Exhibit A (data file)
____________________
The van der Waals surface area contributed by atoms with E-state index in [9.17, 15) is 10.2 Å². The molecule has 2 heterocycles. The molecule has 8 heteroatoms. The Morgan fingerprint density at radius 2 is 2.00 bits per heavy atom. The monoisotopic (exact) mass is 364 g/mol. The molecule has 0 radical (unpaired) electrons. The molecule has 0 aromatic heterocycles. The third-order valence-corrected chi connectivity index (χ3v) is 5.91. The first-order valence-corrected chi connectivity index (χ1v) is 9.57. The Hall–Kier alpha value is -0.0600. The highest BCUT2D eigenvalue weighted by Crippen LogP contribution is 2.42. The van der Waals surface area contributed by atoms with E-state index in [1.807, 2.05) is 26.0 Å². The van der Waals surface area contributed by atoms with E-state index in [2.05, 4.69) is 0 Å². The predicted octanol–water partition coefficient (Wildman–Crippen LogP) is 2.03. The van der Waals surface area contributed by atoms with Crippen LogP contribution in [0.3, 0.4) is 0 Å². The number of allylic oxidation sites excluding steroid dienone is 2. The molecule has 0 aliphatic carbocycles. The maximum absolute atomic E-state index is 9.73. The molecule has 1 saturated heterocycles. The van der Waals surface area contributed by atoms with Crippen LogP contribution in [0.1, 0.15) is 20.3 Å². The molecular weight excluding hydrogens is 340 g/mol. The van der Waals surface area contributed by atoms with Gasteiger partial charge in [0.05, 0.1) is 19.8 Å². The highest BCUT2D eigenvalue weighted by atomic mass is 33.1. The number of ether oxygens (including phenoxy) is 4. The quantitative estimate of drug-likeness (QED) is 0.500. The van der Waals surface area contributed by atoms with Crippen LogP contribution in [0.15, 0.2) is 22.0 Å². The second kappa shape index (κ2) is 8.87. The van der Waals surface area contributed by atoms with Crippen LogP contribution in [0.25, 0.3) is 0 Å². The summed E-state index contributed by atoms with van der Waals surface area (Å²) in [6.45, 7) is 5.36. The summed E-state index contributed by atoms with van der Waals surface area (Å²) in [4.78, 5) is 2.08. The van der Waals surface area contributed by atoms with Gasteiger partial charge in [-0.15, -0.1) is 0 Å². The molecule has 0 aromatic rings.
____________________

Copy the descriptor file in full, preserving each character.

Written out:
The van der Waals surface area contributed by atoms with E-state index in [9.17, 15) is 10.2 Å². The molecule has 2 heterocycles. The molecule has 8 heteroatoms. The Morgan fingerprint density at radius 2 is 2.00 bits per heavy atom. The monoisotopic (exact) mass is 364 g/mol. The molecule has 0 radical (unpaired) electrons. The molecule has 0 aromatic heterocycles. The third-order valence-corrected chi connectivity index (χ3v) is 5.91. The first-order valence-corrected chi connectivity index (χ1v) is 9.57. The Hall–Kier alpha value is -0.0600. The highest BCUT2D eigenvalue weighted by Crippen LogP contribution is 2.42. The van der Waals surface area contributed by atoms with E-state index in [1.807, 2.05) is 26.0 Å². The van der Waals surface area contributed by atoms with E-state index in [2.05, 4.69) is 0 Å². The predicted octanol–water partition coefficient (Wildman–Crippen LogP) is 2.03. The van der Waals surface area contributed by atoms with Crippen LogP contribution in [0.3, 0.4) is 0 Å². The number of allylic oxidation sites excluding steroid dienone is 2. The molecule has 0 aliphatic carbocycles. The maximum absolute atomic E-state index is 9.73. The molecule has 1 saturated heterocycles. The van der Waals surface area contributed by atoms with Crippen LogP contribution in [0.1, 0.15) is 20.3 Å². The molecular weight excluding hydrogens is 340 g/mol. The van der Waals surface area contributed by atoms with Gasteiger partial charge in [0.05, 0.1) is 19.8 Å². The highest BCUT2D eigenvalue weighted by atomic mass is 33.1. The number of ether oxygens (including phenoxy) is 4. The quantitative estimate of drug-likeness (QED) is 0.500. The van der Waals surface area contributed by atoms with Crippen LogP contribution in [0.15, 0.2) is 22.0 Å². The second kappa shape index (κ2) is 8.87. The van der Waals surface area contributed by atoms with Crippen LogP contribution in [0.25, 0.3) is 0 Å². The summed E-state index contributed by atoms with van der Waals surface area (Å²) in [6.45, 7) is 5.36. The summed E-state index contributed by atoms with van der Waals surface area (Å²) in [4.78, 5) is 2.08. The van der Waals surface area contributed by atoms with Gasteiger partial charge in [-0.15, -0.1) is 0 Å². The molecule has 0 aromatic rings.